For the two weeks prior to the event, the college will host two-spirit awareness events, including a poetry slam, open mic night and speeches. A drag show will be held the Friday evening before the powwow begins.

Smiley said the powwow won’t seem much different than other powwows. However, because of the focus on two-spirit people, he’s hopeful those who attend will bring a more open attitude about sexual orientation.

“It’s just a different demographic,” he said.

Historic photo of a Navajo couple from the collection of the Museum of New Mexico, 1866. Photo: Bosque Redondo

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Smiley has always identified more with females than males, and he’s suffered because of that. Once, as a sophomore in high school, Smiley sent a letter to a boy who he liked who he thought was gay. In response, the boy called Smiley “queer” and "faggot," the latter considered an extremely derogatory term.

Since then, Smiley has been called both names so many times it’s become humorous to him and he’s usually quick to own those terms. He now challenges homophobic people who call him those names to come up with more creative insults.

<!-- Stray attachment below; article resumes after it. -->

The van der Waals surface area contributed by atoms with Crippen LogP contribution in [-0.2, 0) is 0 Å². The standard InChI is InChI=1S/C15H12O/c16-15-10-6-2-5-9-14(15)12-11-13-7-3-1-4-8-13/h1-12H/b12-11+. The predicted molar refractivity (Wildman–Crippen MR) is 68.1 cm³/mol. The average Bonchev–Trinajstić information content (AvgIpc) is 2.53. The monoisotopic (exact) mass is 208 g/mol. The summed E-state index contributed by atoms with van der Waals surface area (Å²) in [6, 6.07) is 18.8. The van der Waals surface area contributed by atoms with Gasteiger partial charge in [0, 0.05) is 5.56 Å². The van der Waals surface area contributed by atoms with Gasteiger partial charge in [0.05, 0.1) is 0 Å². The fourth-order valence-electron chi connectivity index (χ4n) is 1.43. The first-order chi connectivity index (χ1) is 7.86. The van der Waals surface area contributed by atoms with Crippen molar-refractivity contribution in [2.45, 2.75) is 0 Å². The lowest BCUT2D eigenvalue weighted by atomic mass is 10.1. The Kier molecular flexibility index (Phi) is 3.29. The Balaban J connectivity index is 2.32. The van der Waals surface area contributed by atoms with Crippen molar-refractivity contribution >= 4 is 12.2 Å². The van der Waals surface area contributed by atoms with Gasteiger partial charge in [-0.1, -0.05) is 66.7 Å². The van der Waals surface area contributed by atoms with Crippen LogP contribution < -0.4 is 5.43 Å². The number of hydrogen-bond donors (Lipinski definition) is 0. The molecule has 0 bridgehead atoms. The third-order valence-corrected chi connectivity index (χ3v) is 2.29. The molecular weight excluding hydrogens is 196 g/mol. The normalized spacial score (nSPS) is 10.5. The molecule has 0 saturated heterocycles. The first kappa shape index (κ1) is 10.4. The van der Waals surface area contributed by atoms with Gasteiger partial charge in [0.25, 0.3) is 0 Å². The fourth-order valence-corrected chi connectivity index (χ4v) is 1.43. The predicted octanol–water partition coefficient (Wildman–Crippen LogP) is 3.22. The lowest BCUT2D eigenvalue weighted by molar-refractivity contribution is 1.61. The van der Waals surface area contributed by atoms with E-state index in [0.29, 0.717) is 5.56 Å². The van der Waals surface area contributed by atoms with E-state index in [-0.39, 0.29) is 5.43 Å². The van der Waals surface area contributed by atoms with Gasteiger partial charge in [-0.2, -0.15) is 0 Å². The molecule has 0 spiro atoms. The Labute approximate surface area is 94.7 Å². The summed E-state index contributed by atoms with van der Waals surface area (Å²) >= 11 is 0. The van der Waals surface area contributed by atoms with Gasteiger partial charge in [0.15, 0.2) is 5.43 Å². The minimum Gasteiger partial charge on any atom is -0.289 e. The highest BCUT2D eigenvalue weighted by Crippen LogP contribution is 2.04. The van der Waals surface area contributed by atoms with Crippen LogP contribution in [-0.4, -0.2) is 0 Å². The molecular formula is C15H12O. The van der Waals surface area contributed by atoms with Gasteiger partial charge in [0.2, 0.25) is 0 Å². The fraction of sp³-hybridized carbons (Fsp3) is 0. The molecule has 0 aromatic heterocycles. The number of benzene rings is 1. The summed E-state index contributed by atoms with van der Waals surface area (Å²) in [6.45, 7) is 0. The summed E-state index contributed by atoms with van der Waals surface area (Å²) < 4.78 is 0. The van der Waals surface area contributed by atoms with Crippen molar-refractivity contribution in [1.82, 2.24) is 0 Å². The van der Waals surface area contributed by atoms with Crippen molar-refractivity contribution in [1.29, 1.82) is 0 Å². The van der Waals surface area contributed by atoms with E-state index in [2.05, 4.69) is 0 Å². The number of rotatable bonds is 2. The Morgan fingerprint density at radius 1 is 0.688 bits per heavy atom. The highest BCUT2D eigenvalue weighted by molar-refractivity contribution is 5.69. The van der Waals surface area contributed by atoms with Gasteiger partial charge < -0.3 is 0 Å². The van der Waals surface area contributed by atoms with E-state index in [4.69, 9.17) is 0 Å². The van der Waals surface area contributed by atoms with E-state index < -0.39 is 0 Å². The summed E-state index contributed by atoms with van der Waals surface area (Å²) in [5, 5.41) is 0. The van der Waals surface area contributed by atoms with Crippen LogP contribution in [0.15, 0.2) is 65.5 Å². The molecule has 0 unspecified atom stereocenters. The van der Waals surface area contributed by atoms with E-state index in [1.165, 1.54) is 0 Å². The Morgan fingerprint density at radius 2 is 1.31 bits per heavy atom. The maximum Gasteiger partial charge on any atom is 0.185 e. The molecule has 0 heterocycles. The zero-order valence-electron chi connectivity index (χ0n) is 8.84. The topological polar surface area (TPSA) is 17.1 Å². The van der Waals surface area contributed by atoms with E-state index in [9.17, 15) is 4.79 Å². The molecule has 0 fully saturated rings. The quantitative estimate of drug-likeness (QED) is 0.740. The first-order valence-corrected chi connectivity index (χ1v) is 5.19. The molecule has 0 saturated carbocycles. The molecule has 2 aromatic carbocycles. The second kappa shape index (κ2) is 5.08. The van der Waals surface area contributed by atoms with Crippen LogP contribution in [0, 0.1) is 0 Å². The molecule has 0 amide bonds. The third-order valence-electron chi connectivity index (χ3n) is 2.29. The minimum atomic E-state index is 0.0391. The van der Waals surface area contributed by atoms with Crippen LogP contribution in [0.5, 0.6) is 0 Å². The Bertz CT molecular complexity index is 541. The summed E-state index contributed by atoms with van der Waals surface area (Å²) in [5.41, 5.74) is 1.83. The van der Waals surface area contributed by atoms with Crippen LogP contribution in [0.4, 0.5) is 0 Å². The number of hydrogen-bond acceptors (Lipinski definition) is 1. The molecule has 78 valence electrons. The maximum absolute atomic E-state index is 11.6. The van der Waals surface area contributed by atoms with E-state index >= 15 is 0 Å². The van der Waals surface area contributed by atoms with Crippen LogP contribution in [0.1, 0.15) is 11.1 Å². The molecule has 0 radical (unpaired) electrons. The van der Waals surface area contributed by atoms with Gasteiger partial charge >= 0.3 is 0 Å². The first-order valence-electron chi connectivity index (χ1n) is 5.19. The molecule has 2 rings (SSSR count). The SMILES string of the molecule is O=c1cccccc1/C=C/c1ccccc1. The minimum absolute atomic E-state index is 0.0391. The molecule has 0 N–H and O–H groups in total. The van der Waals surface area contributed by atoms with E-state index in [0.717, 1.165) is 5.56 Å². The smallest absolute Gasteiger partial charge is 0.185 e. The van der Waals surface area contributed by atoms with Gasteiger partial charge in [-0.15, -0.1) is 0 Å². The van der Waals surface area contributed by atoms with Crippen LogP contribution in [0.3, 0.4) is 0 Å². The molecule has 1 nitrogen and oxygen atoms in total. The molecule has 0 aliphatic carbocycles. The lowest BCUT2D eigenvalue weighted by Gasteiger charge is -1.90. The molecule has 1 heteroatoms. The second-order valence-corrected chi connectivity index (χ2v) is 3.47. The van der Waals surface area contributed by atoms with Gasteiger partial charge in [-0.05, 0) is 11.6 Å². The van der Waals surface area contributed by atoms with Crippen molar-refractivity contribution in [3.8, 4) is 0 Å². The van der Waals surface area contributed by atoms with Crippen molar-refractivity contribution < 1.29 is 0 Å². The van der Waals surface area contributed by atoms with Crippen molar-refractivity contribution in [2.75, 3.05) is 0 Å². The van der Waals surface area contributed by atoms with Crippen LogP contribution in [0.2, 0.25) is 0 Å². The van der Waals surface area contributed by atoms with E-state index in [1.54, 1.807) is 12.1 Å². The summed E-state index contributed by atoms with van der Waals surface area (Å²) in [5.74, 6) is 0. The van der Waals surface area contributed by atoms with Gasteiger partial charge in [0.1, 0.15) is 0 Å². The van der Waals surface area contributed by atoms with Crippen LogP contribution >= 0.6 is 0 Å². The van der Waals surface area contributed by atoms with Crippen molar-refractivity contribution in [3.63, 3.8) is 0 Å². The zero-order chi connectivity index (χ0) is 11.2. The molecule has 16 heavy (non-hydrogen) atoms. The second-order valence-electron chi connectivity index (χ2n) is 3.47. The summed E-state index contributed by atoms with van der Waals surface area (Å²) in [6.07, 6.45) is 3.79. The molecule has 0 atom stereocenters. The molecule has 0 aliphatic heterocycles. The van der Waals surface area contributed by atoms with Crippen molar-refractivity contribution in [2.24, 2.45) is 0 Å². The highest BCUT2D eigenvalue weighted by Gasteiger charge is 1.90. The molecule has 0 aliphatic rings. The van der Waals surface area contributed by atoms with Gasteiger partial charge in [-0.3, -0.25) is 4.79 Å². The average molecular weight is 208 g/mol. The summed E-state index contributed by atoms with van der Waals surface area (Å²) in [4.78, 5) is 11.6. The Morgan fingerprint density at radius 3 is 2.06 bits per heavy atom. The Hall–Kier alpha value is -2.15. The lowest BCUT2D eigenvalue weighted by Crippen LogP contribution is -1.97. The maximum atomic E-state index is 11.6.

Growing up in Coyote Canyon, New Mexico, Smiley’s parents taught him of the importance of culture and history and instilled in him a strong work ethic. Don’t expect to get anything for free and work hard for the things you want, they would tell him.

Fighting for his rights and his identity came natural to him, and he now wants to help others find the courage to embrace their identities.

Smiley said he’s talked to older teachers and staff at Haskell about how gay students were treated at the school in past years. They’ve told him attitudes about gay people were much different at the college 10 and 20 years ago, when most considered gay people abnormal.

But the gay students who’ve likely suffered the most were the school’s first students, Smiley said. Those students likely were punished if they expressed their true identities, he said.

“They couldn’t have a voice, like how I have,” he said. “I just want this to be more of a celebration of those who came through (the school) who were stripped of their identity.”